combination of components that is effective. In addition, longitudinal follow-up of participants is difficult in general, but is particularly challenging in reproductive health programs because of confidentiality issues.
Another problem faced in many program evaluations is that outcome measures are limited to self-reported sexual activity and contraceptive use. Such reports may be unreliable, but there are often no alternative outcome measures available, save the most conspicuous consequences such as sexually transmitted diseases (STDs) and pregnancy. Even these obvious outcome measures can be difficult to assess precisely. For example, although births can be verified through the vital registration system, there is no universal system for reporting abortions or miscarriages, a fact that leads, among other things, to chronic problems in documenting the actual number of abortions performed annually in the United States, as discussed in Chapter 2.
These considerations argue in favor of evaluating only a few large, multisite, model programs relying on experienced evaluators having resources sufficient for the task. Stahler and DuCette (1991) suggest that individual programs should focus attention on process evaluation (i.e., the careful collection of data on client characteristics and service utilization) and that third parties should undertake well-funded impact evaluations (i.e., outcomes and long-term follow-up) of various program models that target different subpopulations.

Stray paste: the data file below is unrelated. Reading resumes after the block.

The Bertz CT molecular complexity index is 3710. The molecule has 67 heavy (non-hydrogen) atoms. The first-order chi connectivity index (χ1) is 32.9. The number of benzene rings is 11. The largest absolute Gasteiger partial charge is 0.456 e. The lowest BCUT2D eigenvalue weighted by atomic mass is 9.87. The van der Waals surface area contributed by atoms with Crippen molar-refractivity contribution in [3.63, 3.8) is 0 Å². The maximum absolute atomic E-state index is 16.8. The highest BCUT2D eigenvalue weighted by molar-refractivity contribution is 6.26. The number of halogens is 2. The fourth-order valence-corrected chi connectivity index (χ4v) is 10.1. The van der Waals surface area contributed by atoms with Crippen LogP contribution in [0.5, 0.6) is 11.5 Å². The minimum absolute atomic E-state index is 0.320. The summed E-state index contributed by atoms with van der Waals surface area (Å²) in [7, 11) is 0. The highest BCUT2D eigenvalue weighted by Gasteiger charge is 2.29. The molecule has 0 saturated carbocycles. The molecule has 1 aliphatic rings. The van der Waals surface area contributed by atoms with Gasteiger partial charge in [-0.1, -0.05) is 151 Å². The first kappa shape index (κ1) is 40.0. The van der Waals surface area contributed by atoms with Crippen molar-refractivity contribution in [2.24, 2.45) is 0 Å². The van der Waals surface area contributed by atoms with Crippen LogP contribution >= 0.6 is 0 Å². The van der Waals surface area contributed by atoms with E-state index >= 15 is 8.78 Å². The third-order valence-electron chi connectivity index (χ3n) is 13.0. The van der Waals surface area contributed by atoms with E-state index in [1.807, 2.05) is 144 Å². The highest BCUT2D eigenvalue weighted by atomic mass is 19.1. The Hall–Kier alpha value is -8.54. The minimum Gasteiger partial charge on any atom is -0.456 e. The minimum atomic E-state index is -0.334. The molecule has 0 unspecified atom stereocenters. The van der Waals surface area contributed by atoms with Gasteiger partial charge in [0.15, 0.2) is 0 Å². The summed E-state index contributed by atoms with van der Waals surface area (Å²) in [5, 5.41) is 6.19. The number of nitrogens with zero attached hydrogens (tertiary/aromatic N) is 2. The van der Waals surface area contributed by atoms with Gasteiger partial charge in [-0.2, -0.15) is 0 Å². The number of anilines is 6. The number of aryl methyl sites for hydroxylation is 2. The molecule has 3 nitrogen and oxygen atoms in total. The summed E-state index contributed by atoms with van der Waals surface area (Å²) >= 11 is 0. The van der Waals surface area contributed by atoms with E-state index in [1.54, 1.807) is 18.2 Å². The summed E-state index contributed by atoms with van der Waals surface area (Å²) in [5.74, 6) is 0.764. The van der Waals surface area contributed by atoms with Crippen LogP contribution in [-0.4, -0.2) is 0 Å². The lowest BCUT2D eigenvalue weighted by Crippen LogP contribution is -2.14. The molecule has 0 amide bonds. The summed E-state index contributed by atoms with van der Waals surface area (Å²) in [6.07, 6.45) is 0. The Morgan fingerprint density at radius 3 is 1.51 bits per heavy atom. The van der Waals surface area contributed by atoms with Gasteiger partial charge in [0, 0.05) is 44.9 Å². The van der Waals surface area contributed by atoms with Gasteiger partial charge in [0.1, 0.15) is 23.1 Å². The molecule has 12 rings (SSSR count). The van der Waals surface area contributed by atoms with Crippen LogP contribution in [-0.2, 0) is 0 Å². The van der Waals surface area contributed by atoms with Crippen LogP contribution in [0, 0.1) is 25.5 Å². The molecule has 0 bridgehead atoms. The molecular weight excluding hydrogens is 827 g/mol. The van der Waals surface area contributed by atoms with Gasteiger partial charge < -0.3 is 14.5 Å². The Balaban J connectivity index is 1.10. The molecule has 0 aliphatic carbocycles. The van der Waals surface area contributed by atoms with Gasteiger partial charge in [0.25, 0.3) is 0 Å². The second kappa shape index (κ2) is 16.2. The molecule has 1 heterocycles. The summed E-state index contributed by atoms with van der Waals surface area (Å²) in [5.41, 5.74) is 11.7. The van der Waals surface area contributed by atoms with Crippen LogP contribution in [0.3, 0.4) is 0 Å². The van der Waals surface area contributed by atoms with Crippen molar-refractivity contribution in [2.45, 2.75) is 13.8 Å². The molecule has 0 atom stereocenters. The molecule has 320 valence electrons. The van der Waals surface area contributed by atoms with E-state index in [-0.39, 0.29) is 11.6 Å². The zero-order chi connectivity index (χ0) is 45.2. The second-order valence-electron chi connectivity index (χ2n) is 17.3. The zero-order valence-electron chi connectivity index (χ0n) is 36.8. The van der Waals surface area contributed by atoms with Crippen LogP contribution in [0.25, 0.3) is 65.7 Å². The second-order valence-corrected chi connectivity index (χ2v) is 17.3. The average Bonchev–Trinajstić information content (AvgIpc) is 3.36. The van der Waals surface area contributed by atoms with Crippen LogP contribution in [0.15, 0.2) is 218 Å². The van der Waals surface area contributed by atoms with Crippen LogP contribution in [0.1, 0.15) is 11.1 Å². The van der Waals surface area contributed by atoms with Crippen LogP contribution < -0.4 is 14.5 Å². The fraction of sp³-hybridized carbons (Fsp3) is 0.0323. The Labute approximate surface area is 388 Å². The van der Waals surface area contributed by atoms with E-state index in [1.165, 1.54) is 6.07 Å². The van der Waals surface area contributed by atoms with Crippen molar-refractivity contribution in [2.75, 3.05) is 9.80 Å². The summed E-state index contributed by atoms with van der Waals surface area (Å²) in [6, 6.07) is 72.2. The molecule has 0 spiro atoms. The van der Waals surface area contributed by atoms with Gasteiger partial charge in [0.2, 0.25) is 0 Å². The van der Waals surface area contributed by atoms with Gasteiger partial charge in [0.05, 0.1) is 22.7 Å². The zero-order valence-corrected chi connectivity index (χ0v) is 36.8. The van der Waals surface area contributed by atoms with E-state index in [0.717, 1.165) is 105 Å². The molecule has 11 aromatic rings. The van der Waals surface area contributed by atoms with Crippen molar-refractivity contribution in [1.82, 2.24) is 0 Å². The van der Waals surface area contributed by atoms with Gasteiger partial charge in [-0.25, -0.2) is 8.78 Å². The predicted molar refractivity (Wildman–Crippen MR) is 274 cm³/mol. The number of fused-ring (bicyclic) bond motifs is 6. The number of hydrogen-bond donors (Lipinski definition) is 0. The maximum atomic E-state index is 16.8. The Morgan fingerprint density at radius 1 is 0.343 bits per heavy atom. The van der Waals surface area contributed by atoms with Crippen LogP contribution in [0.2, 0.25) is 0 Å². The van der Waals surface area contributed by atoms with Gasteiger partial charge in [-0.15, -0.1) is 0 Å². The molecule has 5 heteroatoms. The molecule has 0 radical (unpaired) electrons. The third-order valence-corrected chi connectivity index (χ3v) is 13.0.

Evaluation of local programs has also been impeded by the prevailing societal environment. The past 10 or 15 years has not been an era hospitable to research that might be seen as sex-related and therefore controversial. For example, very little survey and ethnographic research on sexuality has been done in the past two decades. Not only is it controversial politically to conduct research on sex-related issues, but involving adolescents in such research, particularly without parental consent, can raise legal issues as well.
During the 1980s especially, the federal government severely curtailed systems of data collection that had been used to monitor a wide variety of programs related to fertility, such as the national family planning reporting system. The view seemed to be that because such programs were seen by some public officials as objectionable, it was best to down play or ignore them altogether by, among other things, collecting little information on their activities or effects. Thus, the fact that only 23 programs met the committee's evaluation criteria may reflect more the political climate within which pregnancy-related programs have recently operated than a disinclination among program leaders to evaluate their activities. In addition, during the 1980s, the withdrawal of much federal funding from all but abstinence-only programs may have had a chilling